Email Etiquette

Wednesday, March 29, 2017



By Recent Graduate Jessica Mink

We’ve all been there: You’ve missed class and want to email your professor to see what you missed. You open a blank email, type in your professor’s name, and stare blankly at the computer screen. You want to sound professional, but also approachable; you want to convey a sense of urgency, but also avoid entitlement. Here are some tips you can utilize when composing an email to a professor, future employer, or someone of importance:

1. Use a clear, concise subject line.
The title, “Bio 332” is much better than “homework help” or “what did I miss?”
“Application for employment” is more likely to be opened than “hire me.”

2. Keep it short and sweet.
This isn’t the time to be writing a novel. Professors or industry professionals usually read their emails on their smartphones. The last thing they want to do is open a three-page essay on why you missed class or why they should hire you.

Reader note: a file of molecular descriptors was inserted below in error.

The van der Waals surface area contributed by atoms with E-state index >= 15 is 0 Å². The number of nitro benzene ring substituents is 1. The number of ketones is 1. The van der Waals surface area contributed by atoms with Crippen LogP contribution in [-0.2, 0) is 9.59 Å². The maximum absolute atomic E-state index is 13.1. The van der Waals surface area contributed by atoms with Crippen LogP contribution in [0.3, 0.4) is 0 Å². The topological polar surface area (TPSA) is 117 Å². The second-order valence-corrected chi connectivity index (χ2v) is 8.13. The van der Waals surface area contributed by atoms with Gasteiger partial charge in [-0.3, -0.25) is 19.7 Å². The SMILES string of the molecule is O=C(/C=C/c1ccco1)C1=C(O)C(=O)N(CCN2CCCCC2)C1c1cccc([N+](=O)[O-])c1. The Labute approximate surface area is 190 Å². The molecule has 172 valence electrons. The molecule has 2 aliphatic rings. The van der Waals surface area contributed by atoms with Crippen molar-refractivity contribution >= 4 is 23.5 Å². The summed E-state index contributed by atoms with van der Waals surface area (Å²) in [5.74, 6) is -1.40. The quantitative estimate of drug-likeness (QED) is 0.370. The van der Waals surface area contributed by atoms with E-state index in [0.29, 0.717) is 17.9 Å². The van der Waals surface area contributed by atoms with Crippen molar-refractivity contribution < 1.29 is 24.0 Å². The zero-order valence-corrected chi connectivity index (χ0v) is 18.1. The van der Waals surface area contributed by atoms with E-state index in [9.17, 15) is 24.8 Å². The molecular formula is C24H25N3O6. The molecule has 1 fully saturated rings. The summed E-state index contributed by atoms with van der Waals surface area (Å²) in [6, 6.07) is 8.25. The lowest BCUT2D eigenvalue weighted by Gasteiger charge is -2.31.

3. It’s okay to be personable.
Often times, the most effective emails, and even ones that leave a lasting impression, are the ones that involve a tasteful degree of flattery and personalization. For example, instead of just asking about the syllabus or following up on the resume you sent out, you might mention how you saw the company in the news that morning, or how you really enjoyed yesterday’s lecture. Be cautious. There is a very fine line between flattery and sucking up, and it’s incredibly easy to recognize.

4. Proofread, then proofread again.
When sending an email to a person of importance, spelling errors are basically a death sentence. That might be a bit dramatic, but they certainly won’t go unnoticed. Most of us proofread an essay before handing it in; it’s the same concept with an email. Don’t rely on spell-check alone; we all know they miss certain grammatical errors. Give it a thorough re-read before hitting send or if it’s of importance, print it out and have a friend or colleague look at it. You’d be surprised how many errors a fresh pair of eyes can find.

5. End on a good note.
Do yourself a favor and create an email signature so recipients know who you are and how to reach you. Set it up so that it appears after every email you send. You’ll come across as organized, professional, and polished. Who doesn’t want that?!

Some information pulled from:
Bhagi, Shivani. "Are Your Emails Killing or Boosting Your Reputation?." The Huffington Post, 29 Oct. 2015. Accessed 1 Mar. 2017.